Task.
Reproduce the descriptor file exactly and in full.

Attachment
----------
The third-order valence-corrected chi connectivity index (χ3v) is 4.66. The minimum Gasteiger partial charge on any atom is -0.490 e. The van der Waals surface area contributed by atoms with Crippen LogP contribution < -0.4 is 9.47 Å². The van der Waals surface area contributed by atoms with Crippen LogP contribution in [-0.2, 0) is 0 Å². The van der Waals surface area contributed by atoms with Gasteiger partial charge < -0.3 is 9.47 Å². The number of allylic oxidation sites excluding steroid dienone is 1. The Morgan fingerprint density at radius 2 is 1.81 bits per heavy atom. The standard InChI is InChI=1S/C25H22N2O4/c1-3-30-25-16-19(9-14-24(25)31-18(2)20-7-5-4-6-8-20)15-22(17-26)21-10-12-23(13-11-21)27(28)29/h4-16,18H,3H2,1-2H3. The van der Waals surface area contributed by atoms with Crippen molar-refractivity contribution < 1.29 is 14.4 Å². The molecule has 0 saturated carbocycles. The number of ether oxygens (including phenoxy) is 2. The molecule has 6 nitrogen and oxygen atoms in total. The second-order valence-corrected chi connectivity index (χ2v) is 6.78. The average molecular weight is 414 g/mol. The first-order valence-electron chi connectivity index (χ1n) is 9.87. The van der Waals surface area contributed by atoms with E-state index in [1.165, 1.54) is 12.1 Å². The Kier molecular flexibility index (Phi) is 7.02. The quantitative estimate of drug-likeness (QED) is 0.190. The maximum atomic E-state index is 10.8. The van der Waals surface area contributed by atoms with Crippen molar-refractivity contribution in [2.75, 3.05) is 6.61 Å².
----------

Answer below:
The third-order valence-corrected chi connectivity index (χ3v) is 4.66. The minimum Gasteiger partial charge on any atom is -0.490 e. The van der Waals surface area contributed by atoms with Crippen LogP contribution < -0.4 is 9.47 Å². The van der Waals surface area contributed by atoms with Crippen LogP contribution in [-0.2, 0) is 0 Å². The van der Waals surface area contributed by atoms with Gasteiger partial charge < -0.3 is 9.47 Å². The number of allylic oxidation sites excluding steroid dienone is 1. The Morgan fingerprint density at radius 2 is 1.81 bits per heavy atom. The standard InChI is InChI=1S/C25H22N2O4/c1-3-30-25-16-19(9-14-24(25)31-18(2)20-7-5-4-6-8-20)15-22(17-26)21-10-12-23(13-11-21)27(28)29/h4-16,18H,3H2,1-2H3. The van der Waals surface area contributed by atoms with Crippen molar-refractivity contribution < 1.29 is 14.4 Å². The molecule has 0 saturated carbocycles. The number of ether oxygens (including phenoxy) is 2. The molecule has 6 nitrogen and oxygen atoms in total. The second-order valence-corrected chi connectivity index (χ2v) is 6.78. The average molecular weight is 414 g/mol. The first-order valence-electron chi connectivity index (χ1n) is 9.87. The van der Waals surface area contributed by atoms with E-state index in [1.165, 1.54) is 12.1 Å². The Kier molecular flexibility index (Phi) is 7.02. The quantitative estimate of drug-likeness (QED) is 0.190. The maximum atomic E-state index is 10.8. The van der Waals surface area contributed by atoms with Crippen molar-refractivity contribution in [2.75, 3.05) is 6.61 Å².